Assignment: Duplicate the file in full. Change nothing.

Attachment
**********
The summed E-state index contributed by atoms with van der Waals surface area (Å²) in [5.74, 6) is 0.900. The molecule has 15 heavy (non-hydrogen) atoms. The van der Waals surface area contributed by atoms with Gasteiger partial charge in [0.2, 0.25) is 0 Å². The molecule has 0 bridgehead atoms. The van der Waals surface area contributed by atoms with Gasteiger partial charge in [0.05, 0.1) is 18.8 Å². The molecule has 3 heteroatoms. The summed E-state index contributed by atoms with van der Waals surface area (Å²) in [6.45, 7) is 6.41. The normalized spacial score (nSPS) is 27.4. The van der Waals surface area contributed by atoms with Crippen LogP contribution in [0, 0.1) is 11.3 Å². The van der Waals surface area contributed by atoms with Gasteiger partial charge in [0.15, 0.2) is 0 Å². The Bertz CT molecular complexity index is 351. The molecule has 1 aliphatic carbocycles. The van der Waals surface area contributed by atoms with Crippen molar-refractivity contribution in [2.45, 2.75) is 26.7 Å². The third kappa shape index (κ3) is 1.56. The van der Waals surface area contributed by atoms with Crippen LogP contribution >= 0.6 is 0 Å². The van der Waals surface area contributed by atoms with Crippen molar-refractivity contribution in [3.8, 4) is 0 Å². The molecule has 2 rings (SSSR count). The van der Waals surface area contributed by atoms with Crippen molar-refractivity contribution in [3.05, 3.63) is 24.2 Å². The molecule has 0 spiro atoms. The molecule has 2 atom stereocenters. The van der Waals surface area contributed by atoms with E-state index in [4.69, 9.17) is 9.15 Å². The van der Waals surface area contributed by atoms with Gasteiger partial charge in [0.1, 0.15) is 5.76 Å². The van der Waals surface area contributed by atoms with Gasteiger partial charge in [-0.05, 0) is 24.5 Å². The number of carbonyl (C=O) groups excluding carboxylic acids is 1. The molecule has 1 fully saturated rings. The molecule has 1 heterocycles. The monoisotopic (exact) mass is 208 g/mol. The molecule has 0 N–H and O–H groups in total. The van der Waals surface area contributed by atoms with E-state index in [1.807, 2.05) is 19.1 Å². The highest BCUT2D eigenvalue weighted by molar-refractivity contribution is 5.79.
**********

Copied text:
The summed E-state index contributed by atoms with van der Waals surface area (Å²) in [5.74, 6) is 0.900. The molecule has 15 heavy (non-hydrogen) atoms. The van der Waals surface area contributed by atoms with Gasteiger partial charge in [0.2, 0.25) is 0 Å². The molecule has 0 bridgehead atoms. The van der Waals surface area contributed by atoms with Gasteiger partial charge in [0.05, 0.1) is 18.8 Å². The molecule has 3 heteroatoms. The summed E-state index contributed by atoms with van der Waals surface area (Å²) in [6.45, 7) is 6.41. The normalized spacial score (nSPS) is 27.4. The van der Waals surface area contributed by atoms with Crippen LogP contribution in [0, 0.1) is 11.3 Å². The van der Waals surface area contributed by atoms with Gasteiger partial charge in [0.15, 0.2) is 0 Å². The Bertz CT molecular complexity index is 351. The molecule has 1 aliphatic carbocycles. The van der Waals surface area contributed by atoms with Crippen molar-refractivity contribution in [2.45, 2.75) is 26.7 Å². The third kappa shape index (κ3) is 1.56. The van der Waals surface area contributed by atoms with Crippen LogP contribution >= 0.6 is 0 Å². The van der Waals surface area contributed by atoms with Crippen molar-refractivity contribution in [3.8, 4) is 0 Å². The molecule has 2 rings (SSSR count). The van der Waals surface area contributed by atoms with Crippen molar-refractivity contribution in [3.05, 3.63) is 24.2 Å². The molecule has 0 spiro atoms. The molecule has 2 atom stereocenters. The van der Waals surface area contributed by atoms with E-state index in [4.69, 9.17) is 9.15 Å². The van der Waals surface area contributed by atoms with Gasteiger partial charge in [0.1, 0.15) is 5.76 Å². The van der Waals surface area contributed by atoms with Gasteiger partial charge in [-0.05, 0) is 24.5 Å². The number of carbonyl (C=O) groups excluding carboxylic acids is 1. The molecule has 1 fully saturated rings. The molecule has 1 heterocycles. The monoisotopic (exact) mass is 208 g/mol. The molecule has 0 N–H and O–H groups in total. The van der Waals surface area contributed by atoms with E-state index in [1.807, 2.05) is 19.1 Å². The highest BCUT2D eigenvalue weighted by molar-refractivity contribution is 5.79.